Pension files may contain a wealth of genealogical and historical information. For example, in the file of Civil War veteran John B. Chestang, we learn that he was born a slave in 1832 in Mobile County, Alabama, his wife’s maiden name was Harriet Louis, and that he had 6 children. Here are a few pages from his file
Coroner’s records are another type of record useful in determining, for example, date and cause of death. Here is an example showing partial testimony at the inquest on the body of an African American.
Fr. Dickson Cemetery is an African American cemetery in St. Louis County, Missouri. Here is an example of a record from that cemetery showing the name of the deceased, dates of death and burial, place of death, etc. Have you located similar cemetery records for your ancestors?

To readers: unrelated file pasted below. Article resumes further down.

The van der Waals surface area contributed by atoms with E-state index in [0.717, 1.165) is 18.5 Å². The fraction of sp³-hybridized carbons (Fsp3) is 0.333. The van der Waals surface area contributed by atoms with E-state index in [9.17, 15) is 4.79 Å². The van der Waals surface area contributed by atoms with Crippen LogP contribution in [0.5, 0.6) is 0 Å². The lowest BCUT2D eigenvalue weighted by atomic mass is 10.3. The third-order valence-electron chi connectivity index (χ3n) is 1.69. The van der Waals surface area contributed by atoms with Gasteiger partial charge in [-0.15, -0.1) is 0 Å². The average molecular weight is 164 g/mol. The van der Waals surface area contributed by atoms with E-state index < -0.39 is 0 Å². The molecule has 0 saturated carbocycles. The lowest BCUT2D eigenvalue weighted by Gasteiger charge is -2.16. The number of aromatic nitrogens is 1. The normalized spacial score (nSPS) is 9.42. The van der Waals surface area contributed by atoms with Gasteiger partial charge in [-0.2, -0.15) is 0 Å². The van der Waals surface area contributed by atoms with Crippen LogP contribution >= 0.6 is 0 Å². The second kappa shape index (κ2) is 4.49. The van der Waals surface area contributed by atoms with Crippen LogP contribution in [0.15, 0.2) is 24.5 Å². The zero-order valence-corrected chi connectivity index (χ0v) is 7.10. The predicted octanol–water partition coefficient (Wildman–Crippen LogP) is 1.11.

Mobile authorities issued slave permits allowing slaves to live on their own in the city of Mobile. The number of slaves who lived as free in Mobile is not known. Federal census records list some slaves who were living as free as heads of households. For further information, see Christopher A. Nordmann, “Free Negroes in Mobile County, Alabama” (Ph.D. dissertation, University of Alabama, 1990), 49-54, available on my website.
St. Louis city officials maintained registers in which they recorded a person’s date of birth, along with place of birth, racial status, names of parents and their places of birth, and name of informant. Separate registers for the races were not kept – names of whites and blacks appear together in the same books. These registers were used prior to state-wide requirements for filing such records. Have you found similar records?
I am a professional genealogist specializing in tracing the lives of African Americans. I earned my Ph.D. in history from the University of Alabama.